Republicans, meanwhile, are free to blast away at the President without having to do anything to fix the problem—perhaps the greatest perk of being out of power. In recent days, Trump has publicly bashed both Biden and Netanyahu, and urged Israel to “get it done” and wrap up the war as soon as possible. “They’re losing the P.R. war,” he told the radio host Hugh Hewitt on Thursday. “They’re losing it big.” Last week, he told a conservative Israeli media outlet that Biden was “dumb” for how he’d responded. On Thursday, he broadened his critique. “The whole world is blowing up with this idiot President we have,” Trump said. In neither interview did he specify meaningful steps he’d take that are different from what Biden has done, never mind recall much of what he actually did do when he was in office.

The incumbency bind is a real problem for Biden in 2024. So, too, is the political amnesia powering the increasingly absurd arguments from Trump and his enablers about how he’d better handle everything from Israel and Ukraine to the border. Forgetting—Trump’s own memory lapses, and those of the broader electorate—is one of the former President’s political superpowers.

On Israel, Trump spent four years essentially outsourcing American policy to Netanyahu. He bought into Netanyahu’s theory of the case—that peace could be achieved with other Arab nations while essentially ignoring the Palestinians’ plight within Israel. He cut off funding for the U.N. agency charged with aiding the Palestinians, and he did nothing when Netanyahu further expanded Israeli settlements in the West Bank. In the current conflict, both his son-in-law Jared Kushner and his former ambassador to Israel, David Friedman, have suggested that expulsion of Palestinians from Gaza may be needed to finish the war against Hamas.

Yet, for many on the American left, it’s Biden, not Trump, who seems to be the subject of their most intense rage. “Biden’s legacy is genocide,” one placard read at a protest of the President’s State of the Union address, in March. One of the protest’s organizers told reporters that Democrats “have lost the moral standing to use Trump as a fear tactic.” I’ve seen similar arguments advanced about Biden in the wake of his recent decision to talk tougher about the need to “shut down” the U.S. border to stop unchecked immigration. Talk about false equivalence. Trump—he of the border wall and family separation—is now campaigning in 2024 on a promise to undertake mass arrests and deportations on a scale never before seen in the U.S. He calls undocumented immigrants “animals” who are “poisoning the blood of our country.” He claims Biden has unleashed a “border bloodbath.”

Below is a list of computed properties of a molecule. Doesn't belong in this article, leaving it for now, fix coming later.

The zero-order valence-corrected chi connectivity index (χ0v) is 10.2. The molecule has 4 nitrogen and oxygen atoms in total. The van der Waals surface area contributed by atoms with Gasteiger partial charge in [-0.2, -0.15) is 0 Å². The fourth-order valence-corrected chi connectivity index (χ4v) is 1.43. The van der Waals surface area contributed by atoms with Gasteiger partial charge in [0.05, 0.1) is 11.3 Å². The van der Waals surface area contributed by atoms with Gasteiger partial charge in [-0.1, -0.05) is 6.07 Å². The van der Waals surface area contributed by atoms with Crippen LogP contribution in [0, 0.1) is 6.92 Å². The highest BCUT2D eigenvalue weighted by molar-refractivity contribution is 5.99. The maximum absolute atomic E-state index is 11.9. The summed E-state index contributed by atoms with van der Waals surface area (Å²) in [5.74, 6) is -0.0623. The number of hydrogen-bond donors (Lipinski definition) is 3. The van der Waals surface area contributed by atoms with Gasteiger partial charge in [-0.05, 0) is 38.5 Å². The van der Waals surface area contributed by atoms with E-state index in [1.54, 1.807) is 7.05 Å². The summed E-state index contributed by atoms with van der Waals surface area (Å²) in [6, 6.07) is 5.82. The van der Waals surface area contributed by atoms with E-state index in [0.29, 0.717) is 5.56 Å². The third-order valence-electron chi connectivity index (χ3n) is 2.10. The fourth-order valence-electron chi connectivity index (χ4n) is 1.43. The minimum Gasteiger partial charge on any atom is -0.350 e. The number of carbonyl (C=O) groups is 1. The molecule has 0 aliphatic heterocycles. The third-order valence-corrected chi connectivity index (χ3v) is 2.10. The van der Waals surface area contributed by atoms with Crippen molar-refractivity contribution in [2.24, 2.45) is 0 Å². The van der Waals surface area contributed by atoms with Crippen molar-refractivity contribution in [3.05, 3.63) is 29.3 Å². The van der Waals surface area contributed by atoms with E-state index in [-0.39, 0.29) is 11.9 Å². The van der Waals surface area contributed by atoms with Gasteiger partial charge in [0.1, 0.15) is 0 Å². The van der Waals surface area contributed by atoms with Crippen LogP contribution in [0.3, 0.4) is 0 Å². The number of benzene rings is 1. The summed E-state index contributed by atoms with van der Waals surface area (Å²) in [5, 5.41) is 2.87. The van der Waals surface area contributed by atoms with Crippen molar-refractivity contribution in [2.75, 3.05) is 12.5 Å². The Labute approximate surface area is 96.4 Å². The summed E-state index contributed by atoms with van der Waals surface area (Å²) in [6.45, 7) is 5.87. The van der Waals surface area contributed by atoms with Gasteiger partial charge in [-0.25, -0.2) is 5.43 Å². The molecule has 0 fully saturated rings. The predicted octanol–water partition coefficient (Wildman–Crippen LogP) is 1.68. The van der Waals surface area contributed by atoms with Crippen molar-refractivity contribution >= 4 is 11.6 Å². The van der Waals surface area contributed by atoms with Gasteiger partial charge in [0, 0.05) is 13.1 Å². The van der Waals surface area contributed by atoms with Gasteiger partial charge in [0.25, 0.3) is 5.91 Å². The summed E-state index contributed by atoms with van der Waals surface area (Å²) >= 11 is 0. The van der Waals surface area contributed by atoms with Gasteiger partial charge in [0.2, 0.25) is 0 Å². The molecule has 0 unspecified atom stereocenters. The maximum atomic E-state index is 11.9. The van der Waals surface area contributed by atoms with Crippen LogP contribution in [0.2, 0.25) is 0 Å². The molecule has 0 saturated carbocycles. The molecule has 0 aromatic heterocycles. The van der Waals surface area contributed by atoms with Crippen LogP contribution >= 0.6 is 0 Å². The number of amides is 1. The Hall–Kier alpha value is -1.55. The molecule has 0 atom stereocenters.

As for his own Presidential record, doesn’t anyone remember Trump’s “Muslim ban” anymore? His (incomplete) border wall with Mexico? His threats to end birthright citizenship? Or the sheer idiocy of a President who essentially sat in front of the television all day long, tweeting insults and plotting how to stay in power whether he won or lost?

Remarkably, the same Gallup poll that showed Americans losing confidence in Biden’s leadership qualities in the past four years also found its respondents more favorably inclined toward Trump on a variety of indicators, including his likability, good judgment in a crisis, ability to manage the government effectively, and capacity to be a strong and decisive leader. Apparently, the country is suffering from collective memory loss on an epic scale.

Call it Trump’s amnesia advantage. Headed into the fall campaign, it’s becoming more and more apparent that what Biden needs is nothing less than a triumph of memory over forgetting. ♦